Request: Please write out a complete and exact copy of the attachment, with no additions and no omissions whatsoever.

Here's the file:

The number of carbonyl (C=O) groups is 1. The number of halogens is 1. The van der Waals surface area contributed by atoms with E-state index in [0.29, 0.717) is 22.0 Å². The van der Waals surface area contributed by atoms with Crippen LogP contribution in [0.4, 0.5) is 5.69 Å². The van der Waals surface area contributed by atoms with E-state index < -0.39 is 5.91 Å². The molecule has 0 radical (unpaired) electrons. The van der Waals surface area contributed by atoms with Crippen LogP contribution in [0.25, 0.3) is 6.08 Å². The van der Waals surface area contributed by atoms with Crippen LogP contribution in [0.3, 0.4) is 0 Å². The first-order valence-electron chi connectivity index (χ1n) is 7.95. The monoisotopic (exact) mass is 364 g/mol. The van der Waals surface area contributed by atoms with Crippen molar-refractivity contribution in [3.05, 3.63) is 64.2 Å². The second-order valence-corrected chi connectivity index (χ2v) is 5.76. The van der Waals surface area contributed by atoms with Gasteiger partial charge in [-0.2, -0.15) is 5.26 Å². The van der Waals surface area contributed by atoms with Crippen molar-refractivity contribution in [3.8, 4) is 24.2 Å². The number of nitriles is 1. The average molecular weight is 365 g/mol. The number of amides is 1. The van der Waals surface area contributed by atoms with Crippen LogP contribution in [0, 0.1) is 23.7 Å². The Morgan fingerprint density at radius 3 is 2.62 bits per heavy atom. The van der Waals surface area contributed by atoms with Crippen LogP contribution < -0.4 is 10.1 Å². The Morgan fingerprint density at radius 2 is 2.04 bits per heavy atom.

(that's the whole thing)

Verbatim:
The number of carbonyl (C=O) groups is 1. The number of halogens is 1. The van der Waals surface area contributed by atoms with E-state index in [0.29, 0.717) is 22.0 Å². The van der Waals surface area contributed by atoms with Crippen LogP contribution in [0.4, 0.5) is 5.69 Å². The van der Waals surface area contributed by atoms with E-state index < -0.39 is 5.91 Å². The molecule has 0 radical (unpaired) electrons. The van der Waals surface area contributed by atoms with Crippen LogP contribution in [0.25, 0.3) is 6.08 Å². The van der Waals surface area contributed by atoms with Crippen LogP contribution in [0.3, 0.4) is 0 Å². The first-order valence-electron chi connectivity index (χ1n) is 7.95. The monoisotopic (exact) mass is 364 g/mol. The van der Waals surface area contributed by atoms with Crippen molar-refractivity contribution in [3.05, 3.63) is 64.2 Å². The second-order valence-corrected chi connectivity index (χ2v) is 5.76. The van der Waals surface area contributed by atoms with Gasteiger partial charge in [-0.2, -0.15) is 5.26 Å². The van der Waals surface area contributed by atoms with Crippen molar-refractivity contribution in [3.8, 4) is 24.2 Å². The number of nitriles is 1. The average molecular weight is 365 g/mol. The number of amides is 1. The van der Waals surface area contributed by atoms with Crippen LogP contribution in [0, 0.1) is 23.7 Å². The Morgan fingerprint density at radius 3 is 2.62 bits per heavy atom. The van der Waals surface area contributed by atoms with Crippen LogP contribution < -0.4 is 10.1 Å². The Morgan fingerprint density at radius 2 is 2.04 bits per heavy atom.